ÃÂ·The inflation rate
ÃÂ·Several measures of Monetary growth
-Money base- currency pus all funds held by RBA deposited by private sector
-M3- currency, + all bank deposits
-Broad Money- currency + all deposits + all NBFI deposits
-The credit aggregate- all lending by FI in private sector
Although the RBA always acts to befit Australia it must look at the broad spectrum of the economy and it's performance. As Monetary Policy is such a powerful tool and affects so many sectors, while encouraging one area of the economy to develop it may discern another. The RBA is required to check how their Policies will affect these areas in the short to medium term as well as their long term goals.
ÃÂ·Lower interest rates - effectively cheaper for businesses and consumers to spend and invest.
-Leads to ^ consumption, ^investment Demand, ^spending and ^ economic activity
ÃÂ·Lower interest rates- reduces cost of maintaining existing debt and could increase debt.
ÃÂ·Lower interest rates- reduce financial inflow into Australia. Depreciate currency.
-V interest rates, ^ aggregate demand, ^ economic activity and ^ inflation.
ÃÂ·Lower Interest rates- increase aggregate demand
-^ output, ^ employment, ^ prices, ^ wages if full employment
ÃÂ·Lower interest rates- increased aggregate demand
-^ demand for money, RBA raising supply of money
A change in the cash rate may influence these by:
ÃÂ·Economic Growth-As it is more expensive to obtain a loan people from increased cash rates are less willing to spend a businesses are less willing to invest, this leads to lower aggregate Demand and decreased Economic growth.
ÃÂ·A lower cash rate lowers interest rates increases ec activity and agg D this increases inflation as there will be reduced financial inflow to Australia.Inflation and inflation expectations- low inflation of about 2-3% will achieve long term Eco growth.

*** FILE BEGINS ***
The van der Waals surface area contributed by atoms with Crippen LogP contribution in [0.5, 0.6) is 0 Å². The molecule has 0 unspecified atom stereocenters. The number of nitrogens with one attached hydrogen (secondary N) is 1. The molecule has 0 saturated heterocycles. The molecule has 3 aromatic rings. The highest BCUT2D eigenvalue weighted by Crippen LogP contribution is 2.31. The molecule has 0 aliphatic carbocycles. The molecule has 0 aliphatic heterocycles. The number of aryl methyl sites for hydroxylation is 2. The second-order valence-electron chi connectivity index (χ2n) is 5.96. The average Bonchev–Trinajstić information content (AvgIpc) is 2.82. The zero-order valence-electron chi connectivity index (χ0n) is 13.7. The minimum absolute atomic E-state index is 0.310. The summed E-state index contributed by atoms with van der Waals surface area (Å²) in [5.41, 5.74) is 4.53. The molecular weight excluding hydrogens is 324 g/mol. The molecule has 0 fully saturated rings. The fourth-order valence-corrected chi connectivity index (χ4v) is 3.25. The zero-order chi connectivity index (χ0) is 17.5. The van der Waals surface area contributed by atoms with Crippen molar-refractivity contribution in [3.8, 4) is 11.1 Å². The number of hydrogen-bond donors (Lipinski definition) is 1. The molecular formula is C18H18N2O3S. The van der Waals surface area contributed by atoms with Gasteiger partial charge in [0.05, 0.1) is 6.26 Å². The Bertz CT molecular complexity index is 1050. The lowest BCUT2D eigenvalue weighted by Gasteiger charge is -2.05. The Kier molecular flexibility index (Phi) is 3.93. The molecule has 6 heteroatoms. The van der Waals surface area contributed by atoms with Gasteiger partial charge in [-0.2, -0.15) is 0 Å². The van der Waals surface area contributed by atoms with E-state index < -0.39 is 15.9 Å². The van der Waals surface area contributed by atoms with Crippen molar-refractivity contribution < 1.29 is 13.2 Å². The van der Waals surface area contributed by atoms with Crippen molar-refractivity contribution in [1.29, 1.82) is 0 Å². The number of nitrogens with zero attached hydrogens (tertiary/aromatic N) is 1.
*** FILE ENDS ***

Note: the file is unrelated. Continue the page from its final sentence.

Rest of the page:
ÃÂ·Wages Growth- If lower interest increases ag Demand in an economy where the is close to full employment there will be insufficient labour to cater for demand leading to wages growth.
ÃÂ·Unemployment- By increasing the cash rate this lowers ag D and lowers production causing higher unemployment.
ÃÂ·Exchange Rate-As a higher cash rate will ^ interest rates and decrease agg D and eco activity people will be less willing to trade causing a fall in exchange rates
The Governor and the Treasurer agreed that the appropriate target for monetary policy is to achieve an inflation rate of 2-3 per cent on average, over the cycle, a rate sufficiently low that it does not materially distort economic decisions in the community. The inflation target is thus the centrepiece of the monetary policy framework. It provides discipline for monetary policy decision-making, and serves as an anchor for private sector inflation expectations.
The current situation, in summary, suggests an outlook that is consistent with the medium-term inflation target but subject to two broad sources of risk - the potential for further weakness arising from external factors, and the destabilising influence of a growing imbalance in the domestic credit market. These two factors have conflicting implications for monetary policy, since lower interest rates would help to offset the first of these risks but would amplify the second. In its policy deliberations the Board has had to take into account the balance of these risks and the way they have evolved over time.
The current assessment of the economic outlook, the case for an easing was judged to have weakened since June, and thus the cash rate was again kept unchanged at both the July and August meetings.